• finn8finn8 Posts: 2
    I own a 99 Protege with a manual trans. and have been having a multitude of problems. My first Mazda was a 1989 323....no problems whatsoever. With this one I have the infamous "clunking" of the the clutch, which the dealer reassured me by saying that he didn't hear it but it's covered for 50k, I have to get the gas tank replaced because of a loose baffle, and the starter replaced because it doesn't engage immediately in temps. less than 20 degrees. All I get is a clicking sound at the point where it should start. I love the car but it has more rattles than a 10 yr. old Escort. I had considered buying it when the lease expires... but Sunfires and N eons are looking better all the time.
  • rnd2rnd2 Posts: 31
    i called mobil-1 and they say that some of there oil filters have anti-drainback valves, they said that if the stock OEM filter has the anti-drainback valve then the mobil-1 replacement filter will also have the anti-drainback valve, i do know that mobil-1 is a top rated oil filter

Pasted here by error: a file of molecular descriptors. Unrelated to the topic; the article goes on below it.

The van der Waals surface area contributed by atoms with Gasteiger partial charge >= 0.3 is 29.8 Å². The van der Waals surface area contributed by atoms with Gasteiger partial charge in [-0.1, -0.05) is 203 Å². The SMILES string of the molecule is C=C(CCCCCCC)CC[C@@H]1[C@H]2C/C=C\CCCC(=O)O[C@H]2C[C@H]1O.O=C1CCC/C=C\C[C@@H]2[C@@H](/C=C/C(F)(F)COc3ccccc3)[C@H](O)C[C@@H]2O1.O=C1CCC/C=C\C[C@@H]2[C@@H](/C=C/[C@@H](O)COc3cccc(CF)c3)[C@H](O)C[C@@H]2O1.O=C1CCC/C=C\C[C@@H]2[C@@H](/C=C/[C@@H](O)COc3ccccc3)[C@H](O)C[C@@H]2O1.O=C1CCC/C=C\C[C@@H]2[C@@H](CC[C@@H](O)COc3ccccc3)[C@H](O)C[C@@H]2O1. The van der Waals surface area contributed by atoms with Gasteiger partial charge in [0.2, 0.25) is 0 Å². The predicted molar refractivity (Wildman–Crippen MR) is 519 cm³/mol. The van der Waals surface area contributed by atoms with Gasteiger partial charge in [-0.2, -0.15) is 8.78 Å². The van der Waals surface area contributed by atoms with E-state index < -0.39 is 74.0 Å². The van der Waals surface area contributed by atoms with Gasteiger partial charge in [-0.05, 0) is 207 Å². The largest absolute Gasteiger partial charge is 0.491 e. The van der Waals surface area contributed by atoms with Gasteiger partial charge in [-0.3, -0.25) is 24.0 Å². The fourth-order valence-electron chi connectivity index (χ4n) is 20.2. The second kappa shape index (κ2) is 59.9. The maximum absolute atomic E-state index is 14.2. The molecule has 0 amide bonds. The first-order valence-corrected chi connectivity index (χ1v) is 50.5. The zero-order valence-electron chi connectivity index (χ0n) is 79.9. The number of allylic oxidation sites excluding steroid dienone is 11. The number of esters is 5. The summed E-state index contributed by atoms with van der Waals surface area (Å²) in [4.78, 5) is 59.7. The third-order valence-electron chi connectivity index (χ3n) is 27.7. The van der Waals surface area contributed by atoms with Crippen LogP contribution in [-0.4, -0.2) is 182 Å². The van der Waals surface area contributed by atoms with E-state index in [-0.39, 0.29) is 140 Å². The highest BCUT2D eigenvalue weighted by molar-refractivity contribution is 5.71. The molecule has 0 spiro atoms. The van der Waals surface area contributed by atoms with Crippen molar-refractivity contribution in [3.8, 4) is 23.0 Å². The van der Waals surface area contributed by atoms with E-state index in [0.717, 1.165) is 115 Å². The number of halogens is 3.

• rnd2rnd2 Posts: 31
    have you driven a sunfire ? my honda was in the body shop and they gave me a sunfire to drive it was piece of crap i took it back the next day and got a saturn it was mutch better than the sunfire,dont get me wrong my protege is mutch better then a saturn
  • protegextwoprotegextwo Posts: 1,265
    finn8, leasing a lemon is not a joking matter. If your Protege is a lemon, I feel your pain. But, as God is my witness; DO NOT rebound with either of the domestic joke mobiles you mentioned. If reliability and build quality are the absolute quality you desire at the end of your present lease, look into a Honda or a Toyota. I feel sure your chances of owning a problem free vehicle will increase with a top box Japanese import, just my 2 cents!

    Respectfully;
    Larry
  • protegextwoprotegextwo Posts: 1,265
    When it comes to small-displacement engines, the Japanese have the American auto manufactures beat. Also, Honda, Subaru, Mazda, Nissan, and Toyota just pay more attention to build quality on their assembly lines, than the "Big Three". IMHO, as gas prices start to creep up into the $1.50+ range, the domestic auto industry has failed to manufacture a competitive small sedan when North America needs it the most! Finn8, I own two Y2k Mazda Protege's with aproximently 17,000 miles each, that are trouble free. I hope your pursuit with the Mazda Dealer resolves your repair issues. Nonetheless, I feels the Mazda Protege is a tight high value vehicle built for fun and reliability. Good luck and God bless.